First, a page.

15 Letter from McGilvray to Hermann, January 24, 1908, August Hermann papers, National Baseball Hall of Fame, Folder 34, Box 26.

16 Cincinnati Enquirer, March 30, 1908.

17 “The coming of Bill M'Gilvray,” Sporting Life, February 15, 1908.

18 “The Leftfield puzzle,” Sporting Life, April 4, 1908.

19 Ben Mulford Jr., “Mulfordisms,” Sporting Life, April 4, 1908.

20 Letter from McGilvray to Hermann, June 29, 1908, August Hermann papers, National Baseball Hall of Fame, Folder 34, Box 26.

21 “American Association News,” Sporting Life, June 13, 1908.

22 “The Cincinnati Nationals and Harrisburg Clubs Make a Deal,” Sporting Life, June 27, 1908.

23 Letter from Chase Havenor to Hermann, June 24, 1908, August Hermann papers, National Baseball Hall of Fame, Folder 37, Box 54.

24 “Tri-State Tidings,” Sporting Life, August 1, 1908.

25 Ibid.

26 Letter from McGilvray to Hermann, October 20, 1908, August Hermann papers, National Baseball Hall of Fame, Folder 34, Box 26.

27 McGilvray questionnaire, National Baseball Hall of Fame.

28 Sporting Life transactions,, March 20, 1909, and April 24, 1909.

29 Letter from R.M. Braugh to August Hermann, August Hermann papers, National Baseball Hall of Fame, Folder 46, Box 64, January 14, 1909.

30 “Southern Sayings,” Sporting Life, August 7, 1909.

31 “Southern Sayings,” Sporting Life, August 21, 1909.

32 “Rick Builds a Real Ballpark,” in Clarence Watkins, Baseball in Birmingham (Charleston, South Carolina: Arcadia Publishing, 2010).

33 Whether any of Woodward’s pitches were in Southern League competition could not be determined. His name does not appear on any of the Barons’ rosters from 1910 to 1915 as listed on baseball-reference.com.

34 Lucia Giddens, “Rick Woodward Likes His Sports,” Birmingham Post, March 3, 1934.

35 “Rick Builds a Real Ballpark.”

36 “Southern Sayings, Sporting Life, September 21, 1912.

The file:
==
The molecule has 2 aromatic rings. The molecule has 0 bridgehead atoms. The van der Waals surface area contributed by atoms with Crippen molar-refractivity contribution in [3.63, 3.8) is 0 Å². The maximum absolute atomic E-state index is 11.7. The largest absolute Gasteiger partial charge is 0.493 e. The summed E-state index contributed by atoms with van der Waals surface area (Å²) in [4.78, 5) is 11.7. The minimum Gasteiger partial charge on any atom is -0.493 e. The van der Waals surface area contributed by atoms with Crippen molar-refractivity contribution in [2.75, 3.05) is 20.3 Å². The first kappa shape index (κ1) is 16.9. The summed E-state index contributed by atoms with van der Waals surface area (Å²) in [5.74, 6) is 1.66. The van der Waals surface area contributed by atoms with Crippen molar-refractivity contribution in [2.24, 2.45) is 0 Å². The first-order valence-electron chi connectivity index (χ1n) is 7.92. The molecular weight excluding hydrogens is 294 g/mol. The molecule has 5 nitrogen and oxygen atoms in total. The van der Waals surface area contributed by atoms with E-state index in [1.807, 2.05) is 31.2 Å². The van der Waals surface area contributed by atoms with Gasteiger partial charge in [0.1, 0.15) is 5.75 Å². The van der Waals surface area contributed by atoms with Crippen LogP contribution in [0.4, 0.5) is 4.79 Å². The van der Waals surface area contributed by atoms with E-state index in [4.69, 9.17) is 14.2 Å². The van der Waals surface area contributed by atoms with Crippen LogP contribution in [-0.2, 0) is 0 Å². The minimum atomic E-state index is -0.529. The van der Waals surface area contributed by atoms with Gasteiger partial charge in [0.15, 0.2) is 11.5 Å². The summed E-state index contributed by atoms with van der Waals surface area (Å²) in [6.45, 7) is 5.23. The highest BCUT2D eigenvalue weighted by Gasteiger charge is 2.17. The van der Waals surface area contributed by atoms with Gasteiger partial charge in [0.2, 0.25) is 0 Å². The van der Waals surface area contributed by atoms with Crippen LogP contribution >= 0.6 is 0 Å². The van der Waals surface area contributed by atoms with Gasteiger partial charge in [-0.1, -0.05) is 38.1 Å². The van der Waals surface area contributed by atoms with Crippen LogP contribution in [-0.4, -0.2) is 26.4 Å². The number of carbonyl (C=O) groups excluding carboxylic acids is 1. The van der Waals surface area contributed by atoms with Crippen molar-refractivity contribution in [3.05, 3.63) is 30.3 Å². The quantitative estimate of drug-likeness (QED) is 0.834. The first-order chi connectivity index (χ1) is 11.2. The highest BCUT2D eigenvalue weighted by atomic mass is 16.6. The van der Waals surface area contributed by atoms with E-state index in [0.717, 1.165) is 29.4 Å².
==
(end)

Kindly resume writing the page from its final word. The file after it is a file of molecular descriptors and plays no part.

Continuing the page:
37 “Rick Builds a Real Ballpark.”

38 “Rickwood Field Shines in ’42,” Birmingham Buff, April 16, 2013, http://thebirminghambuff.com/tag/rick-woodward/.

39 Clarence Watkins, Rickwood Times, June 2, 2010, http://rickwood.files.wordpress.com/2010/06/rickwoodtimes-10_rickwood-ti....

40 “News notes,” Sporting Life, June 11, 1911.

41 Sporting Life, August 27, 1910.

42 “Southern Sayings,” Sporting Life, May 7, 1910.

43 A Sporting Life story the next season (March 18, 1911) noted that McGilvray led the league in steals.

44 “A poor season financially,” Sporting Life, September 30, 1911.

45 Letter from Woodward to Stanley Lawson, June 17, 1911, August Hermann papers, National Baseball Hall of Fame, box 61, folder 64.

46 John Archibald, “Forgotten Jefferson County Tornado Reminds Us That Pain Is Timeless,” Al.com, April 22, 2012.

47 “Southern Sayings, Sporting Life, August 17, 1912

48 Roberto Gonzalez Echevarria, The Pride of Havana: A History of Cuban Baseball (New York: Oxford University Press, 1999), 134.

52 “Woodward, Ex-Baron Owner, Dies at 74,” Birmingham Post-Herald, November 24, 1950.

53 Bob Carlton, “Birmingham Baseball Through the Years,” Al.com, April 10, 2013, al.com/sports/index.ssf/2013/04/birmingham_baseball_through_th.html..